Native American student-athletes strengthen cultural ties at UMass Boston

After graduation in May, Clay (No. 7 - left) and Kroy (No. 8 - right) Arnold hope to coach lacrosse at the college level or go to Wisconsin or Minnesota to teach the game to Native children. Image by: Dave Walberg
August 5, 2017

Native American student-athletes strengthen cultural ties at UMass Boston

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  • Boston

Clay Arnold says he and his identical twin brother, Kroy, are “a package deal.” They do just about everything together. They are both members of the Beacons lacrosse team and they coach seventh graders together at BC High School. And they both have the same answer when asked why they came all the way from Syracuse, New York, to play at UMass Boston.

“The entire team just made us feel welcome on our recruiting trip, and we just felt like it was a really good place to be and we just felt like we could make a real impact through our culture and through lacrosse,” said Kroy Arnold, a senior midfielder who is studying history at UMass Boston.

The Arnolds are Native Americans, the group credited with inventing lacrosse. The twins are members of the Haudenosaunee confederacy, which consists of six nations: Onondaga, Oneida, Mohawk, Cayuga, Seneca, and Tuscarora. The twins graduated from Onondaga Community College in Syracuse before enrolling at UMass Boston.

“Culture is really important to us,” said Clay Arnold, who plays attack and is a senior exercise and health sciences major. “I’ve been very fortunate to travel the world playing lacrosse and spreading the message of the history of the game, and through that, my culture, of the Haudenosaunee people.”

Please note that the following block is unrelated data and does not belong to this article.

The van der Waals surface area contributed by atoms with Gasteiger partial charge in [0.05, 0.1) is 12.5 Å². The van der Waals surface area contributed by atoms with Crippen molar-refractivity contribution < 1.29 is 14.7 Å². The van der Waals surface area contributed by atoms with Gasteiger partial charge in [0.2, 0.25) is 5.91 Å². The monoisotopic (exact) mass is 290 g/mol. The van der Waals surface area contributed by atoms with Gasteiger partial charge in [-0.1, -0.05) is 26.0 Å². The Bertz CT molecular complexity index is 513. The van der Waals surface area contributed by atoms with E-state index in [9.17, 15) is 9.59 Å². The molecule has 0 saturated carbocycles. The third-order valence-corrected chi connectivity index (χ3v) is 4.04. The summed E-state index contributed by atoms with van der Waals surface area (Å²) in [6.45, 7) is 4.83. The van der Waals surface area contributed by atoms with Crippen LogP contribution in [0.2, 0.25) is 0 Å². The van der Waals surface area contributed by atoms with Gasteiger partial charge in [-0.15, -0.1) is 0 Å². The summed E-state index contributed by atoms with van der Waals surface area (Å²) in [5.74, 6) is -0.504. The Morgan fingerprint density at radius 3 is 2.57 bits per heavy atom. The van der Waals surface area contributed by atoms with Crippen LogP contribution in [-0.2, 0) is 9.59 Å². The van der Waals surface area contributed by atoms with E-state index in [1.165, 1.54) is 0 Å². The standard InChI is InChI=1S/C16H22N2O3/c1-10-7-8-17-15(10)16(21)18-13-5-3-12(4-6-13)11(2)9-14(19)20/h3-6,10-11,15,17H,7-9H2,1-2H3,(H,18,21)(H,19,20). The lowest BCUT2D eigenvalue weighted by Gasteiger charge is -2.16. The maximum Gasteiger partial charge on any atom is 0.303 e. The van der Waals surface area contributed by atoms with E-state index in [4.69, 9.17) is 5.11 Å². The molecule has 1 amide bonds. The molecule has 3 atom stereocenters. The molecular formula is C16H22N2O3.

The Arnolds display the Haudenosaunee flag in their Boston apartment, and on their helmets (see the green stickers below). Their celebration of their culture has opened up conversations with non-Native friends, teammates, and coaches.

“Coach Tyler Low has been really interested in the culture and the history of the game,” Kroy Arnold said.

“We knew people back at OCC who didn’t even know that Natives were still alive,” Clay Arnold said.

After graduation in May, the Arnolds hope to coach at the college level or go to Wisconsin or Minnesota to teach the game to Native children.

UMass Boston is home to a minor in Native American and indigenous studies and four minority research institutions, including the Institute for New England Native American Studies. The Arnolds were connected to the institute’s director, J. Cedric Woods, after taking a class on Native American women in North America. Another Native student athlete, Garrison Sanipass, became the president of UMass Boston’s Student Alliance for Indigenous Peoples in the Americas after taking a class with Woods and manning UMass Boston’s Pow Wow in April.

Sanipass is a junior business management major from Northbrook, Illinois and a left winger on the men’s hockey team. His father, Everett Sanipass, is a member of the Mi’kmaq and the first Native Canadian to be drafted out of New Brunswick and play in the NHL, for the Chicago Blackhawks. The younger Sanipass didn’t grow up with his dad, so at UMass Boston, he’s had the opportunity to explore his cultural background.

“Coming here and having the class be an option, I was like ‘Why not take it and see what I can learn from it and figure out more about myself?’ because it is something that I’ve always wanted to look more into and I just haven’t really had the chance,” Sanipass said.

"At UMass Boston students can take courses that aren’t just about native peoples, but that engage them in meaningful ways with Native contemporary life both on campus and in some cases within local communities,” Woods said. “Research or academic initiatives also exist which directly connect these students with Native organizations and community members.”

UMass Boston is also home to the Native American Early Childhood Education Scholars Program (NAECES), a pilot program that fully funds the students as they earn a bachelor’s degree in early childhood and education in inclusive settings.

 

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